Featured Research

from universities, journals, and other organizations

Novel Insecticidal Toxins From Bacteria

Date:
September 7, 2007
Source:
Society for General Microbiology
Summary:
A light-emitting strain of bacteria and a nematode worm, which work together to prey on soil-dwelling insects, use insecticidal toxins to kill their insect hosts. Scientists are now investigating the potential role of these toxins in bacteria pathogenic to humans.

A light-emitting strain of bacteria and a nematode worm, which work together to prey on soil-dwelling insects, use insecticidal toxins to kill their insect hosts. Scientists speaking at the Society for General Microbiology's 161st Meeting are now investigating the potential role of these toxins in bacteria pathogenic to humans.

Speaker Michelle Hares, of the University of Exeter, studies insect-killing nematode worms which have symbiotic bacteria living in their guts. When the worm encounters insect prey, it burrows into the insect's body and regurgitates the bacteria. These bacteria, called Photorhabdus luminescens, then release toxins directly into the insect's bloodstream, rapidly killing it. The insect's flesh then provides food for the bacteria and in turn the bacteria are food for the nematode.

"Once inside an insect, caterpillar or larva, the bacteria release a mixture of toxins which kill the victim", says Michelle Hares of the University of Exeter's Cornwall Campus. "The toxins we identified are made up of three different proteins, and all three are needed to kill the insect". The Cornwall based scientists also discovered that the same genes needed to make these protein toxins are found in the Yersinia pestis bacteria which caused the bubonic plague, and in Yersinia pseudotuberculosis which causes thousands of cases of gastroenteritis today.

When the toxic proteins from both these human pathogenic bacteria were fed to tobacco hornworm caterpillars they had no effect, but when the same proteins were put on living cells from humans both Yersinia bacteria strains killed the cells.

"Our initial interest in this group of toxins, was centered around the hunt for novel insecticides, but our work now suggests they may also play an important role in the evolution of human and mammalian disease", says Michelle Hares. "Our findings suggest that insecticidal toxin complexes have been adapted by the Yersinia family of bacteria to attack mammalian cells. We are therefore currently investigating exactly how the toxin complexes elicit their response and how they are involved in the evolution of pathogenic disease in Yersinia".

Mrs Hares is presenting the poster 'Insecticidal Toxins of Photorhabdus luminescens and Yersinia' on September 5 2007 at the University of Edinburgh, UK.


Story Source:

The above story is based on materials provided by Society for General Microbiology. Note: Materials may be edited for content and length.


Cite This Page:

Society for General Microbiology. "Novel Insecticidal Toxins From Bacteria." ScienceDaily. ScienceDaily, 7 September 2007. <www.sciencedaily.com/releases/2007/09/070905081600.htm>.
Society for General Microbiology. (2007, September 7). Novel Insecticidal Toxins From Bacteria. ScienceDaily. Retrieved July 23, 2014 from www.sciencedaily.com/releases/2007/09/070905081600.htm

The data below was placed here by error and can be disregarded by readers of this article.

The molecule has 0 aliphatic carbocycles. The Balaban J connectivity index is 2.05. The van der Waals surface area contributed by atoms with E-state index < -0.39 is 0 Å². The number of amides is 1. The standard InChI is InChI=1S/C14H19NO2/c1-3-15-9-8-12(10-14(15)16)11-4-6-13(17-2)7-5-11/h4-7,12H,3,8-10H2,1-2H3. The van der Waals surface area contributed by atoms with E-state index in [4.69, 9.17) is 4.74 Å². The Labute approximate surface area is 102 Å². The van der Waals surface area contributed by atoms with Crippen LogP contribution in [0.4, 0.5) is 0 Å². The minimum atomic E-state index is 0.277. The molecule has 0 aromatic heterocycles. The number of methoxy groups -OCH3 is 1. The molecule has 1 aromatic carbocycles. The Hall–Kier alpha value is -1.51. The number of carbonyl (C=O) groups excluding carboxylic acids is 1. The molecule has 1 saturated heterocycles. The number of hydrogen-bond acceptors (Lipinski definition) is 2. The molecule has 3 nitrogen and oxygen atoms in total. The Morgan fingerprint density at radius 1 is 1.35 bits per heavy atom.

Society for General Microbiology. "Novel Insecticidal Toxins From Bacteria." ScienceDaily. www.sciencedaily.com/releases/2007/09/070905081600.htm (accessed July 23, 2014).

Share This




More Plants & Animals News

Wednesday, July 23, 2014

Featured Research

from universities, journals, and other organizations


Featured Videos

from AP, Reuters, AFP, and other news services

Michigan Plant's Goal: Flower and Die

Michigan Plant's Goal: Flower and Die

AP (July 22, 2014) An 80-year-old agave plant, which is blooming for the first and only time at a University of Michigan conservatory, will die when it's done (July 22) Video provided by AP
Powered by NewsLook.com
San Diego Zoo Welcomes New, Rare Rhino Calf

San Diego Zoo Welcomes New, Rare Rhino Calf

Reuters - US Online Video (July 21, 2014) An endangered black rhino baby is the newest resident at the San Diego Zoo. Sasha Salama reports. Video provided by Reuters
Powered by NewsLook.com
Shark Sightings a Big Catch for Cape Tourism

Shark Sightings a Big Catch for Cape Tourism

AP (July 21, 2014) A rise in shark sightings along the shores of Chatham, Massachusetts is driving a surge of eager vacationers to the beach town looking to catch a glimpse of a great white. (July 21) Video provided by AP
Powered by NewsLook.com
$23.6 Billion Awarded To Widow In Smoking Lawsuit

$23.6 Billion Awarded To Widow In Smoking Lawsuit

Newsy (July 20, 2014) Cynthia Robinson claims R.J. Reynolds Tobacco Company hid the health and addiction risks of its products, leading to the death of her husband in 1996. Video provided by Newsy
Powered by NewsLook.com

Search ScienceDaily

Number of stories in archives: 140,361

Find with keyword(s):
Enter a keyword or phrase to search ScienceDaily for related topics and research stories.

Save/Print:
Share:

Breaking News:
from the past week

In Other News

... from NewsDaily.com

Science News

Health News

Environment News

Technology News



Save/Print:
Share:

Free Subscriptions


Get the latest science news with ScienceDaily's free email newsletters, updated daily and weekly. Or view hourly updated newsfeeds in your RSS reader:

Get Social & Mobile


Keep up to date with the latest news from ScienceDaily via social networks and mobile apps:

Have Feedback?


Tell us what you think of ScienceDaily -- we welcome both positive and negative comments. Have any problems using the site? Questions?
Mobile: iPhone Android Web
Follow: Facebook Twitter Google+
Subscribe: RSS Feeds Email Newsletters
Latest Headlines Health & Medicine Mind & Brain Space & Time Matter & Energy Computers & Math Plants & Animals Earth & Climate Fossils & Ruins